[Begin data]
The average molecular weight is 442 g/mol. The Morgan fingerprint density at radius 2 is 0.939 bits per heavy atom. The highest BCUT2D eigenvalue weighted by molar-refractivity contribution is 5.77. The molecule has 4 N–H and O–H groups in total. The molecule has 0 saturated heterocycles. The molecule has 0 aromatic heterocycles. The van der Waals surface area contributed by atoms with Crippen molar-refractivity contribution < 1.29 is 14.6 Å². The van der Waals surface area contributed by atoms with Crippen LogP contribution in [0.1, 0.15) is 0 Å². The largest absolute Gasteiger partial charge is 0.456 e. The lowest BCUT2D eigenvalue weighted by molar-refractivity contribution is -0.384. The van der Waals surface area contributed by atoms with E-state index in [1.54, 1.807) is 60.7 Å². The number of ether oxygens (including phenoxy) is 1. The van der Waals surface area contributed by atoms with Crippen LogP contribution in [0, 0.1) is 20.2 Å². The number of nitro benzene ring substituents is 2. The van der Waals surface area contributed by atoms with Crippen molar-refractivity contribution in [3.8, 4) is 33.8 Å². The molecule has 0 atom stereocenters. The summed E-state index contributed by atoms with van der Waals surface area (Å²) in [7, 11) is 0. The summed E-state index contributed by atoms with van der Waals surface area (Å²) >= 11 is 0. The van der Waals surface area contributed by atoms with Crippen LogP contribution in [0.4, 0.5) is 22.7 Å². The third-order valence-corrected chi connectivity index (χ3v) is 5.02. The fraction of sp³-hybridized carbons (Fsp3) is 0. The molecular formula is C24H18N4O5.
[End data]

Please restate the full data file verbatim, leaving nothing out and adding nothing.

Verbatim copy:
The average molecular weight is 442 g/mol. The Morgan fingerprint density at radius 2 is 0.939 bits per heavy atom. The highest BCUT2D eigenvalue weighted by molar-refractivity contribution is 5.77. The molecule has 4 N–H and O–H groups in total. The molecule has 0 saturated heterocycles. The molecule has 0 aromatic heterocycles. The van der Waals surface area contributed by atoms with Crippen molar-refractivity contribution < 1.29 is 14.6 Å². The van der Waals surface area contributed by atoms with Crippen LogP contribution in [0.1, 0.15) is 0 Å². The largest absolute Gasteiger partial charge is 0.456 e. The lowest BCUT2D eigenvalue weighted by molar-refractivity contribution is -0.384. The van der Waals surface area contributed by atoms with E-state index in [1.54, 1.807) is 60.7 Å². The number of ether oxygens (including phenoxy) is 1. The van der Waals surface area contributed by atoms with Crippen LogP contribution in [0, 0.1) is 20.2 Å². The number of nitro benzene ring substituents is 2. The van der Waals surface area contributed by atoms with Crippen molar-refractivity contribution in [3.8, 4) is 33.8 Å². The molecule has 0 atom stereocenters. The summed E-state index contributed by atoms with van der Waals surface area (Å²) in [7, 11) is 0. The summed E-state index contributed by atoms with van der Waals surface area (Å²) >= 11 is 0. The van der Waals surface area contributed by atoms with Crippen LogP contribution in [0.4, 0.5) is 22.7 Å². The third-order valence-corrected chi connectivity index (χ3v) is 5.02. The fraction of sp³-hybridized carbons (Fsp3) is 0. The molecular formula is C24H18N4O5.